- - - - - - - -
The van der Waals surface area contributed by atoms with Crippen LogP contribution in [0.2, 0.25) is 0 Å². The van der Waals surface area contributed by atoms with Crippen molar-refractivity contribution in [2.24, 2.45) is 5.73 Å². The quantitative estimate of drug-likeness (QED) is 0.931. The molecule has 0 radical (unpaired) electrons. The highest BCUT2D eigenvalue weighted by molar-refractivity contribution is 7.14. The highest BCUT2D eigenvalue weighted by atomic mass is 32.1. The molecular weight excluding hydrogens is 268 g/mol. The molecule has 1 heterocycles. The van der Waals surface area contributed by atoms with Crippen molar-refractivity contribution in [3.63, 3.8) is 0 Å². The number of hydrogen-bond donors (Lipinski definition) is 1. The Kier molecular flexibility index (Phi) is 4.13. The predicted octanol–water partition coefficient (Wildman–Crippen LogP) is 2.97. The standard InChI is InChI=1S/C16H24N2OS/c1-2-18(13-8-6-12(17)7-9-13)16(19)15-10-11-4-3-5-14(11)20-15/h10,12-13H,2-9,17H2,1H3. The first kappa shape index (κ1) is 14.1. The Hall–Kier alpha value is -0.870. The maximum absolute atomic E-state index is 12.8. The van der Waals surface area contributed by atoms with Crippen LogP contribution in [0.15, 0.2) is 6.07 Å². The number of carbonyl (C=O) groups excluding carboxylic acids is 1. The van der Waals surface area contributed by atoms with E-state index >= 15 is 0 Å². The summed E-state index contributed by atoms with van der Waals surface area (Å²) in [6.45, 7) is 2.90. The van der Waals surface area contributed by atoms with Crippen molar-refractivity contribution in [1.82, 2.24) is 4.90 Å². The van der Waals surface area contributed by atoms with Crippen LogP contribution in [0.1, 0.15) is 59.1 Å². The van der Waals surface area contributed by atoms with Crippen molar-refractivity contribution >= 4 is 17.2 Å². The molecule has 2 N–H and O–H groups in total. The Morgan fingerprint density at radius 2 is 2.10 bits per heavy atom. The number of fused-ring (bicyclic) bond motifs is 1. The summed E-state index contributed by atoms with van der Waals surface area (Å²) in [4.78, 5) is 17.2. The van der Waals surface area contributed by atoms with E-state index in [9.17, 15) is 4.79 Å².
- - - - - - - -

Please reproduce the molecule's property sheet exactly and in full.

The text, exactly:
The van der Waals surface area contributed by atoms with Crippen LogP contribution in [0.2, 0.25) is 0 Å². The van der Waals surface area contributed by atoms with Crippen molar-refractivity contribution in [2.24, 2.45) is 5.73 Å². The quantitative estimate of drug-likeness (QED) is 0.931. The molecule has 0 radical (unpaired) electrons. The highest BCUT2D eigenvalue weighted by molar-refractivity contribution is 7.14. The highest BCUT2D eigenvalue weighted by atomic mass is 32.1. The molecular weight excluding hydrogens is 268 g/mol. The molecule has 1 heterocycles. The van der Waals surface area contributed by atoms with Crippen molar-refractivity contribution in [3.63, 3.8) is 0 Å². The number of hydrogen-bond donors (Lipinski definition) is 1. The Kier molecular flexibility index (Phi) is 4.13. The predicted octanol–water partition coefficient (Wildman–Crippen LogP) is 2.97. The standard InChI is InChI=1S/C16H24N2OS/c1-2-18(13-8-6-12(17)7-9-13)16(19)15-10-11-4-3-5-14(11)20-15/h10,12-13H,2-9,17H2,1H3. The first kappa shape index (κ1) is 14.1. The Hall–Kier alpha value is -0.870. The maximum absolute atomic E-state index is 12.8. The van der Waals surface area contributed by atoms with Crippen LogP contribution in [0.15, 0.2) is 6.07 Å². The number of carbonyl (C=O) groups excluding carboxylic acids is 1. The van der Waals surface area contributed by atoms with E-state index >= 15 is 0 Å². The summed E-state index contributed by atoms with van der Waals surface area (Å²) in [6.45, 7) is 2.90. The van der Waals surface area contributed by atoms with Crippen molar-refractivity contribution in [1.82, 2.24) is 4.90 Å². The van der Waals surface area contributed by atoms with Crippen LogP contribution in [0.1, 0.15) is 59.1 Å². The van der Waals surface area contributed by atoms with Crippen molar-refractivity contribution >= 4 is 17.2 Å². The molecule has 2 N–H and O–H groups in total. The Morgan fingerprint density at radius 2 is 2.10 bits per heavy atom. The number of fused-ring (bicyclic) bond motifs is 1. The summed E-state index contributed by atoms with van der Waals surface area (Å²) in [4.78, 5) is 17.2. The van der Waals surface area contributed by atoms with E-state index in [9.17, 15) is 4.79 Å².